Now THAT'S paying attention, being attention-al. There are a million reasons why this can be a hassle. And they range from the practical "our process will have to be changed" to the ridiculous "we've always done it this way," etc. etc. Paying attention will give you the insight you need to ensure that the experience you create is relevant and valued. It is a constancy that pays off.


3. Know thy associate and engage him as your valued partner in the customer's experience

The third principle is about inclusion. It requires a focus that is both intentional and attention-al. Everyone who works for your organization IS the organization…from the customer's point of view. An associate who is in the dark, confused or indifferent will create a disconnect with your customer. Period. You cannot afford this.

This may require some serious rethinking. We are a long way from the days when hiring a person really meant hiring a pair of hands whose every minute you could orchestrate.


Tap, Train and Treat

How associates speak and act is an outcome of what they think and how they feel about you, the customer and the product or service you provide. When you become intentional in regard to your associates, you regard each as a potential ambassador of your organization. And so you are diligent and fastidious about three things:
  • who you tap (choose to employ)
  • how you train
  • how you treat
Think about it. Your mission is to win the hearts and minds of these ambassadors-in-the-making. Anything less will show up in the customer's experience.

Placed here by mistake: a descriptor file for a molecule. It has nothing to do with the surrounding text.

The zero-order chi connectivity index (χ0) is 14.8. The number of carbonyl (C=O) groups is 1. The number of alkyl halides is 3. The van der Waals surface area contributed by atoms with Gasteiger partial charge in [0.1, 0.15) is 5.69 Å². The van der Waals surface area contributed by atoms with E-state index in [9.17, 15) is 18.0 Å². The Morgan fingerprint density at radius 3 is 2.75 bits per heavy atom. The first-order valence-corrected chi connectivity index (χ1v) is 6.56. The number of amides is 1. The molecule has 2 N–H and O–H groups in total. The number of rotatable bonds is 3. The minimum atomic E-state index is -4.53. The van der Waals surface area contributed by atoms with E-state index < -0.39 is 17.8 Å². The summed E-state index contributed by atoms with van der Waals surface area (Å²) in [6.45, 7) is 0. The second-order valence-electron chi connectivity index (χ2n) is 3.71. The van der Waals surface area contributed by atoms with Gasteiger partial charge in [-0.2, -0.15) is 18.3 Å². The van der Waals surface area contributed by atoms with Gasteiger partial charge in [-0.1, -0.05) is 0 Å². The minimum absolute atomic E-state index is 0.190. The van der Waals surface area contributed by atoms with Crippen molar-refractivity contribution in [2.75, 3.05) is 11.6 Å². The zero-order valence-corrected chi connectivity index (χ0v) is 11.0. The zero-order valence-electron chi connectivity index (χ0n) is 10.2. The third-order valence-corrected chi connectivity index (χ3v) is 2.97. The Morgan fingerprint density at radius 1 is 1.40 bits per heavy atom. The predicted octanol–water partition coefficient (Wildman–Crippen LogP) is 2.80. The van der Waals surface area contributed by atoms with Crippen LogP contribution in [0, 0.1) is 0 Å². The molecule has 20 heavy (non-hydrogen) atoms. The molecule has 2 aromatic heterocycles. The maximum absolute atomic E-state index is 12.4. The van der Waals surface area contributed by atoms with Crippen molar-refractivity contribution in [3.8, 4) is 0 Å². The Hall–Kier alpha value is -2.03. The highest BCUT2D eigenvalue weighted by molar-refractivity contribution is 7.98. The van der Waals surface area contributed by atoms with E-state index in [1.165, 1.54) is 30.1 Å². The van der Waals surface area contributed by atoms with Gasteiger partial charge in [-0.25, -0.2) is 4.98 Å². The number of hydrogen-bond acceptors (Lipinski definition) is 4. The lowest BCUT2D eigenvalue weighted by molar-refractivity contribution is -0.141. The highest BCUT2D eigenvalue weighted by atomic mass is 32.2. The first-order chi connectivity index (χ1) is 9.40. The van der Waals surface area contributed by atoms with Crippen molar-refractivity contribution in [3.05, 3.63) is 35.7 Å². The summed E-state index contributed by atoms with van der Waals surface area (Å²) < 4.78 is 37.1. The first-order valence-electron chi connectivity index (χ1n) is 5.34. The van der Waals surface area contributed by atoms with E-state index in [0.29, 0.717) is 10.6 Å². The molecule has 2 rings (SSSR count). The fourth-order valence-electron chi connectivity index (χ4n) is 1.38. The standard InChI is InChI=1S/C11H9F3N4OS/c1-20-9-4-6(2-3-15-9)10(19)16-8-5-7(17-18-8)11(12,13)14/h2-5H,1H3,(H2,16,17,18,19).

When you are attention-al, you are mindful of the associate's experience, of what enables him to perform splendidly and what gets in the way. You are aware of what makes him tick and what unique talent, skill or passion he brings.

Consider a major healthcare provider whose marketing materials boldly pronounce: "We focus on the important stuff: You." A newly-self-insured member calls and speaks with "Betty." Betty senses that this member is swirling in a sea of questions about options, plan coverage and limits. A five minute call turns into a 20 minute consultation. The member even apologizes for taking so much of Betty's time. Betty responds: "I am here for you, no matter how long it takes." Focusing on "the important stuff"? Indeed.

Betty's response is that of an associate-ambassador.

When you know who you are and what you have to offer, when you operate from the customer's point of view and engage your employees as partners, you set the foundation for delivering “as promised” customer experiences.
 

Start now. Ask yourself how well you have:

  • Identified the clear and unique value you have to offer?
  • Explored what your customers want?
  • Identified and customized the communication skills needed to create "as promised" customer experiences?
  • Partnered with and engaged your employees as Ambassadors of your promise?
  • Identified what supports creating "as promised" customer experiences, and what systems, processes or procedures may be getting in the way?
Take the first step and get on the road to not just talking your promise, but walking it, too.

Jean Marie Johnson is a Communico facilitator and has helped clients with their MAGIC initiatives. And for 20 years she has specialized in cultivating the customer experience as a key competitive advantage.